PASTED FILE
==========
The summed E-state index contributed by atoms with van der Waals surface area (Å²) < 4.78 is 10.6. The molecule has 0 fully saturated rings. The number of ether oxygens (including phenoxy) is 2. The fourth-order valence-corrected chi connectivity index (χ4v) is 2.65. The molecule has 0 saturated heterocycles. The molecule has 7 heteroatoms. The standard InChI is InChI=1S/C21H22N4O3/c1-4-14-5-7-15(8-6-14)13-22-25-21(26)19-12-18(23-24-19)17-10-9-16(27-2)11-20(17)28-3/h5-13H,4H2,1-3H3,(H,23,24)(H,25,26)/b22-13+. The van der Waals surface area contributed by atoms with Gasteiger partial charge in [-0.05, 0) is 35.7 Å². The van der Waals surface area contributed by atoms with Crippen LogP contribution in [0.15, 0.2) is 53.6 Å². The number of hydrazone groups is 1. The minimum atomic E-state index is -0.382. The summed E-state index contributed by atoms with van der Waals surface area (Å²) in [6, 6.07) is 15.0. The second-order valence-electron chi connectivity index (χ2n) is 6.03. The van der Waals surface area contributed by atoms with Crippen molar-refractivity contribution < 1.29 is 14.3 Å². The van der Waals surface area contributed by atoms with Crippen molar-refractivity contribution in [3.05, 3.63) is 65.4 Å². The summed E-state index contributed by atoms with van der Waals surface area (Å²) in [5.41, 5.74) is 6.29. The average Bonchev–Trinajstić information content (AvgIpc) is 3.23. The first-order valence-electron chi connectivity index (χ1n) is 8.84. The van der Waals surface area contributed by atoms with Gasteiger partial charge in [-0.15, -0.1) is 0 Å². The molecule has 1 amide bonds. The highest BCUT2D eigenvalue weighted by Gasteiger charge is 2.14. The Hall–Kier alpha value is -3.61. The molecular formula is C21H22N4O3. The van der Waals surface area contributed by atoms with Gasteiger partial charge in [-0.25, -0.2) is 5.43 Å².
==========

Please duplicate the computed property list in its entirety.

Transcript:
The summed E-state index contributed by atoms with van der Waals surface area (Å²) < 4.78 is 10.6. The molecule has 0 fully saturated rings. The number of ether oxygens (including phenoxy) is 2. The fourth-order valence-corrected chi connectivity index (χ4v) is 2.65. The molecule has 0 saturated heterocycles. The molecule has 7 heteroatoms. The standard InChI is InChI=1S/C21H22N4O3/c1-4-14-5-7-15(8-6-14)13-22-25-21(26)19-12-18(23-24-19)17-10-9-16(27-2)11-20(17)28-3/h5-13H,4H2,1-3H3,(H,23,24)(H,25,26)/b22-13+. The van der Waals surface area contributed by atoms with Gasteiger partial charge in [-0.05, 0) is 35.7 Å². The van der Waals surface area contributed by atoms with Crippen LogP contribution in [0.15, 0.2) is 53.6 Å². The number of hydrazone groups is 1. The minimum atomic E-state index is -0.382. The summed E-state index contributed by atoms with van der Waals surface area (Å²) in [6, 6.07) is 15.0. The second-order valence-electron chi connectivity index (χ2n) is 6.03. The van der Waals surface area contributed by atoms with Crippen molar-refractivity contribution < 1.29 is 14.3 Å². The van der Waals surface area contributed by atoms with Crippen molar-refractivity contribution in [3.05, 3.63) is 65.4 Å². The summed E-state index contributed by atoms with van der Waals surface area (Å²) in [5.41, 5.74) is 6.29. The average Bonchev–Trinajstić information content (AvgIpc) is 3.23. The first-order valence-electron chi connectivity index (χ1n) is 8.84. The van der Waals surface area contributed by atoms with Gasteiger partial charge in [-0.15, -0.1) is 0 Å². The molecule has 1 amide bonds. The highest BCUT2D eigenvalue weighted by Gasteiger charge is 2.14. The Hall–Kier alpha value is -3.61. The molecular formula is C21H22N4O3. The van der Waals surface area contributed by atoms with Gasteiger partial charge in [-0.25, -0.2) is 5.43 Å².